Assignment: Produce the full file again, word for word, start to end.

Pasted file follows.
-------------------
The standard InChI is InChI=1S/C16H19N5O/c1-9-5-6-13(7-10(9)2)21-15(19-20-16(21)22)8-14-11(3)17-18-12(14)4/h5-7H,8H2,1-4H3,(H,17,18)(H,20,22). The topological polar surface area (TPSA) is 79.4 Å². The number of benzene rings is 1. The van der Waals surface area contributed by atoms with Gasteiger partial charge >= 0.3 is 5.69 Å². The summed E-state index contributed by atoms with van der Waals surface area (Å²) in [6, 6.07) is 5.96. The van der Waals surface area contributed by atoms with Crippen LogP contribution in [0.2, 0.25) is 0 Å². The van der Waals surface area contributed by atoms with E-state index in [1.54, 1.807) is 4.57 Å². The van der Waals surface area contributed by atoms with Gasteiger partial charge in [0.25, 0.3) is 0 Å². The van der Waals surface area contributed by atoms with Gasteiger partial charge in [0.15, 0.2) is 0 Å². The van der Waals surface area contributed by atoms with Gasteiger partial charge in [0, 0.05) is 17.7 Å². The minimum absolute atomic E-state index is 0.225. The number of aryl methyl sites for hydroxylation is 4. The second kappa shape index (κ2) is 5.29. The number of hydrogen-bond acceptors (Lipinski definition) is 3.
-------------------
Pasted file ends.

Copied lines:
The standard InChI is InChI=1S/C16H19N5O/c1-9-5-6-13(7-10(9)2)21-15(19-20-16(21)22)8-14-11(3)17-18-12(14)4/h5-7H,8H2,1-4H3,(H,17,18)(H,20,22). The topological polar surface area (TPSA) is 79.4 Å². The number of benzene rings is 1. The van der Waals surface area contributed by atoms with Gasteiger partial charge >= 0.3 is 5.69 Å². The summed E-state index contributed by atoms with van der Waals surface area (Å²) in [6, 6.07) is 5.96. The van der Waals surface area contributed by atoms with Crippen LogP contribution in [0.2, 0.25) is 0 Å². The van der Waals surface area contributed by atoms with E-state index in [1.54, 1.807) is 4.57 Å². The van der Waals surface area contributed by atoms with Gasteiger partial charge in [0.25, 0.3) is 0 Å². The van der Waals surface area contributed by atoms with Gasteiger partial charge in [0.15, 0.2) is 0 Å². The van der Waals surface area contributed by atoms with Gasteiger partial charge in [0, 0.05) is 17.7 Å². The minimum absolute atomic E-state index is 0.225. The number of aryl methyl sites for hydroxylation is 4. The second kappa shape index (κ2) is 5.29. The number of hydrogen-bond acceptors (Lipinski definition) is 3.